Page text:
Five days ago, I agreed to do a “Dry January” with my girlfriend, primarily because I felt exhausted and gross from a string of drinking sessions around Christmas and New Year’s.
Maybe you’ve decided to do the same, or are pondering it now. While the concept of the detox month has been a trend for years, there’s a unique allure to the idea of starting a year “on the right foot” after a holiday month of boozing and eating to excess. People have been drinking more during the pandemic in general, but it always ramps up during November and December, when holidays make it especially easy to crack open a beer or make a kalimotxo in the middle of the afternoon for no reason.
But after a couple days off the sauce, I’ve realized that I don’t need a dry January — I need to just drink less casually. Sometimes, you just want a single delicious cocktail that will put you on your ass and steady the mind into cruise control. To my surprise, my favorite new drink of 2021 is a twist of a pop-cultural classic: The Black Russian, melding brandy and coffee liqueur in a cocktail that tastes a little like dessert but hits like a martini.
I stumbled to this conclusion while testing out the traditional White Russian — the beloved daily drink of Jeff Bridges’ inimitable character, “The Dude,” in cult classic film The Big Lebowski. There’s something appealingly low-culture about this drink, which blends vodka in nearly equal parts with milk (!) and Kahlúa coffee liqueur. Despite its wintry appearance, however, I found the classic White Russian to be lacking — in body and character, with too much bland creaminess to leave an impression as an interesting cocktail.
“The White Russian is a drink that would, if it could, wear a ratty bathrobe,” writes Imbibe’s Wayne Curtis. If that’s the case, I suggest that its cousin, the Black Russian, is wearing a velvet kimono: kitschy and intense, all at once.
My version involves stripping away the dairy and vodka and replacing it with a spirit with more character than boring ol’ vodka: Brandy. Specifically, you’ll want a cognac-style brandy made with grapes; I went with Paul Masson VS, an American-made spirit that’s aged for three years in oak and represents an utter steal at $14 a bottle. Technically, I guess it’s not a “Russian” cocktail without the vodka — some call this a “Dirty Mother” instead — but brandy is historically an important and popular spirit in actual Russia, so let’s just roll with it.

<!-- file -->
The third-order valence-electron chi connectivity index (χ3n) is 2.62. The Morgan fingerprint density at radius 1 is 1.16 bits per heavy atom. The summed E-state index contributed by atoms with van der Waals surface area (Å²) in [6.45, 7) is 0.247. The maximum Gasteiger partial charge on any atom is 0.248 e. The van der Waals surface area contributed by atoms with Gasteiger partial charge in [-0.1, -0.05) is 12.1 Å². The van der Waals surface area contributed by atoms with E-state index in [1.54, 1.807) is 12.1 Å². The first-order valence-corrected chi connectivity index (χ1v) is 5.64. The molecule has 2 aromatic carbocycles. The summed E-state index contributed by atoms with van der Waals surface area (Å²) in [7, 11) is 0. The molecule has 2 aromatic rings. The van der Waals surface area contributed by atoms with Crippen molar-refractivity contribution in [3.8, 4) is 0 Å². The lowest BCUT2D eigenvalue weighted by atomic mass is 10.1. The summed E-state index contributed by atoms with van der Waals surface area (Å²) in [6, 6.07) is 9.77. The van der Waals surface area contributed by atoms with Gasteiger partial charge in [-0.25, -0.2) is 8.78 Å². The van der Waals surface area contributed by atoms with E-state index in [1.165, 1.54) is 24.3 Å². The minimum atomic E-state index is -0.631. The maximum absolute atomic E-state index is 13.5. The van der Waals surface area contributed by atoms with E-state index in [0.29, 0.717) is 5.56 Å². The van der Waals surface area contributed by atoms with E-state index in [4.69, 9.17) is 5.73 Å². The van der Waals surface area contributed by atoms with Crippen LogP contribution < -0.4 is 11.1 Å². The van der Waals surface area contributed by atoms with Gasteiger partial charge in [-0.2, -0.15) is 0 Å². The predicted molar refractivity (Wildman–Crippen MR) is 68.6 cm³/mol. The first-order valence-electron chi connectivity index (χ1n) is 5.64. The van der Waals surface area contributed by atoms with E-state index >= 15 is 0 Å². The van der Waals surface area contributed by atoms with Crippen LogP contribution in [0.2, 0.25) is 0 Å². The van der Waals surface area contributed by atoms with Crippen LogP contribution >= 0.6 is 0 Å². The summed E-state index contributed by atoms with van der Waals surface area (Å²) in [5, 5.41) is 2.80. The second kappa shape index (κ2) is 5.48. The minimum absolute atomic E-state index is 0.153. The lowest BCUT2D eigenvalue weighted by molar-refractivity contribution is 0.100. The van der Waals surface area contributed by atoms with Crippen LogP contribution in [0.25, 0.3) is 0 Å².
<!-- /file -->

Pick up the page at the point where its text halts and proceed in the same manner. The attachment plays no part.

More importantly, brandy is a booze with lots of character, unlike vodka. The warm caramel and fruit notes in brandy pair well with the coffee-flavored rum sweetness of Kahlua, especially when stirred with ice and diluted down. A generous dash of orange bitters helps meld everything with a citrus undertone. The Black Russian is delicious just like this, but I couldn’t resist but add a little cap of whipped cream to the top of the glass. It’s kind of like the salt rim on a margarita — a little garnishing touch, rather than a main ingredient to the cocktail itself.
The Black Russian Redux
2 ounces of cognac-style brandy
1 ounce of Kahlúa liqueur
A few generous dashes of orange bitters
A pinch of salt
All you need to do is fill your favorite lowball or highball glass with ice, add the ingredients and stir with a slender bar spoon (or chopstick!) for 20 seconds. Finish with an orange peel garnish or a squirt of whipped cream. I’m growing more and more tired of drinking as the years pass, but I love that just one of these modified Black Russians puts me in a chilled-out headscape after a long first day back to work.